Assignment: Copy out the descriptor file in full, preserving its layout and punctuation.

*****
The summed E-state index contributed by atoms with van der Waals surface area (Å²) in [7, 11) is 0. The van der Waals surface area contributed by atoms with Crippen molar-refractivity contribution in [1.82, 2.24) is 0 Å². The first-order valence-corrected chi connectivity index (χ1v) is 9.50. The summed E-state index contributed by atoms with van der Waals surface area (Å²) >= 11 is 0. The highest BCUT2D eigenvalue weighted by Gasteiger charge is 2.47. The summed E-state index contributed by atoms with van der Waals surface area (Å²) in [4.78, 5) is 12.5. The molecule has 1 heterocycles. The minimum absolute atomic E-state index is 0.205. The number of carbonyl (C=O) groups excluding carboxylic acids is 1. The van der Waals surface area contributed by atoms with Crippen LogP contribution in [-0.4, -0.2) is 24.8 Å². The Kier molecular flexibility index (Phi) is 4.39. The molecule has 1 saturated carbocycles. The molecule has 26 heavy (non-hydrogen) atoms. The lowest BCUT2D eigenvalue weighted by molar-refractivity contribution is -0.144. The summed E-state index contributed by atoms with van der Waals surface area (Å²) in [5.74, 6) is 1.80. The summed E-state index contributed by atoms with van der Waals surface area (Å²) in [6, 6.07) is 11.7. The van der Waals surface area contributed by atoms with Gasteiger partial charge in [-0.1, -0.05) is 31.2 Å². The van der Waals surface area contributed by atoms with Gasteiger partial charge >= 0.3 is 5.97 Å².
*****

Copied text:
The summed E-state index contributed by atoms with van der Waals surface area (Å²) in [7, 11) is 0. The van der Waals surface area contributed by atoms with Crippen molar-refractivity contribution in [1.82, 2.24) is 0 Å². The first-order valence-corrected chi connectivity index (χ1v) is 9.50. The summed E-state index contributed by atoms with van der Waals surface area (Å²) >= 11 is 0. The highest BCUT2D eigenvalue weighted by Gasteiger charge is 2.47. The summed E-state index contributed by atoms with van der Waals surface area (Å²) in [4.78, 5) is 12.5. The molecule has 1 heterocycles. The minimum absolute atomic E-state index is 0.205. The number of carbonyl (C=O) groups excluding carboxylic acids is 1. The van der Waals surface area contributed by atoms with Crippen LogP contribution in [-0.4, -0.2) is 24.8 Å². The Kier molecular flexibility index (Phi) is 4.39. The molecule has 1 saturated carbocycles. The molecule has 26 heavy (non-hydrogen) atoms. The lowest BCUT2D eigenvalue weighted by molar-refractivity contribution is -0.144. The summed E-state index contributed by atoms with van der Waals surface area (Å²) in [5.74, 6) is 1.80. The summed E-state index contributed by atoms with van der Waals surface area (Å²) in [6, 6.07) is 11.7. The van der Waals surface area contributed by atoms with Gasteiger partial charge in [-0.1, -0.05) is 31.2 Å². The van der Waals surface area contributed by atoms with Gasteiger partial charge >= 0.3 is 5.97 Å².